It's been a few years now since I sat down for a rewatch and I think I'd like to wait a little longer yet until the craving becomes too strong to ignore. In the meantime I was hunting out some behind the scenes stuff and came across this Mark Kermode documentary from the 2013 'Final Cut' Blu-ray that features contributions from the key participants many of whom have since left us.  It's an interesting watch and well worth an hour of your time.

If you wish to get your own copy of the film and support both it's creators and Wyrd Britain then we'd love it if you'd buy it using this link - Wicker Man - 3-Disc 40th Anniversary Edition [Blu-ray]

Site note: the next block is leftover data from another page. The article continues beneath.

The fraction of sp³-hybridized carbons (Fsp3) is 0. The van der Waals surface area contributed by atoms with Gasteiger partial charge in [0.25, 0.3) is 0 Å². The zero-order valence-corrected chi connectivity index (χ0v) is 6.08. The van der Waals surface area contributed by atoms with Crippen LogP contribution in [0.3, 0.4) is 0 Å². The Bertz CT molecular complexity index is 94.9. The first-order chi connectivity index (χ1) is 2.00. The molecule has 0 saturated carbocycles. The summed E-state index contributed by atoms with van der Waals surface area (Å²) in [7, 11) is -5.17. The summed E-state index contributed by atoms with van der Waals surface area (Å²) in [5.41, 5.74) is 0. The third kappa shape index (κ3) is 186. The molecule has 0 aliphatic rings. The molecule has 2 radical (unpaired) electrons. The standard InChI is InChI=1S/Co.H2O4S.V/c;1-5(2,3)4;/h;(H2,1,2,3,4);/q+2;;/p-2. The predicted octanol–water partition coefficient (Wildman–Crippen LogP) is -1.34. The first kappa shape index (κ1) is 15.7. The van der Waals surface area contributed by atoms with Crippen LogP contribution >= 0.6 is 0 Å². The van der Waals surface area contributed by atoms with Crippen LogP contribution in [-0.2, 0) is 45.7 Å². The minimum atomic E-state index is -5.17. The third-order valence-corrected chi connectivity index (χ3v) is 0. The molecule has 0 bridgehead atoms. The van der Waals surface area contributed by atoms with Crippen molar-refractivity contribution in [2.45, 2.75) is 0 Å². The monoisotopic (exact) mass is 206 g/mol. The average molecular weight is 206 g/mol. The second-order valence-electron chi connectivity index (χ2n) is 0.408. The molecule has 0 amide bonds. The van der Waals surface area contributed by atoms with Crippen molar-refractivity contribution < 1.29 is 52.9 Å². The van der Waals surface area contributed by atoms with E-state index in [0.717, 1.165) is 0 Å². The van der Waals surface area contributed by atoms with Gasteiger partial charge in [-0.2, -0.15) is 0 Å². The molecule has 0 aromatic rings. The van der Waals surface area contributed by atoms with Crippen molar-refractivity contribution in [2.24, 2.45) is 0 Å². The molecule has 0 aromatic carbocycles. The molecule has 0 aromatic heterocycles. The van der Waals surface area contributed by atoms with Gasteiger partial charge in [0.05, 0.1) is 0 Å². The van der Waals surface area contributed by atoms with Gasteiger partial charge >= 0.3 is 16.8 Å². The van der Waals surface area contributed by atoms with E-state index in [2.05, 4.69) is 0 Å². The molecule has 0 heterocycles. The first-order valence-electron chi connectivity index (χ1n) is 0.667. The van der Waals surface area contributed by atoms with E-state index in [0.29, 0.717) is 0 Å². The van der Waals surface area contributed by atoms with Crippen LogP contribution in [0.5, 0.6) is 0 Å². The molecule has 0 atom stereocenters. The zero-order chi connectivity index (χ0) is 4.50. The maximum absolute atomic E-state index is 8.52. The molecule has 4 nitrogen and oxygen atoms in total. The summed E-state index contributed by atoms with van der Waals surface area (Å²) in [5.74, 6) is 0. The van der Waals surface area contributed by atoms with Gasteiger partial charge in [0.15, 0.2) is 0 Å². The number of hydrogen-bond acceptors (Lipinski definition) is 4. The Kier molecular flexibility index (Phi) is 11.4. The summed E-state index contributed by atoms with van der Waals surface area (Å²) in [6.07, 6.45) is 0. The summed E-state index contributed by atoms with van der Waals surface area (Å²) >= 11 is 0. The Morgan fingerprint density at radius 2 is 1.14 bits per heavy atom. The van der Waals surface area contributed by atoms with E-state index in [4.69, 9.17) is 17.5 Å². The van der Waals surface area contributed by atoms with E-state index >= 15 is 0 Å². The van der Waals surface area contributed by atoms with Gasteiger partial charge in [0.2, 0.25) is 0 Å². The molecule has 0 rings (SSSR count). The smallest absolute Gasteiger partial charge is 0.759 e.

Tuesday, 31 January 2017

Tales of Witchcraft

Richard Dalby (editor)
Michael O'Mara Books

In the figure of the witch, our ancestors summed up their fears of nature, women, and social outsiders. Today, this archetype still possesses the power to disturb and unnerve us--especially in the hands of such masters of the horror genre as Saki, M. R. James, and Stephen King, all of whom are represented in this collection of seventeen tales.

Regular readers of Wyrd Britain will have noticed that I really like these anthologies of ghostly and macabre shenanigans.  This never used to be the case.  My prejudices against short stories were long held and ran deep but a few years ago I discovered the joy of the collection of spook stories and haven't looked back since.  Most of the ones I've read have been a worthwhile experience weighted to the better but a couple of them have shone through as being just a well put together collection - Mark Valentine's occult detective collection 'The Black Veil' and Susan Dickinson's 'Ghostly Experiences' spring immediately to mind - and today this one is added to the list as it turned out to be a thoroughly enjoyable read.

Jessica Amanda Salmonson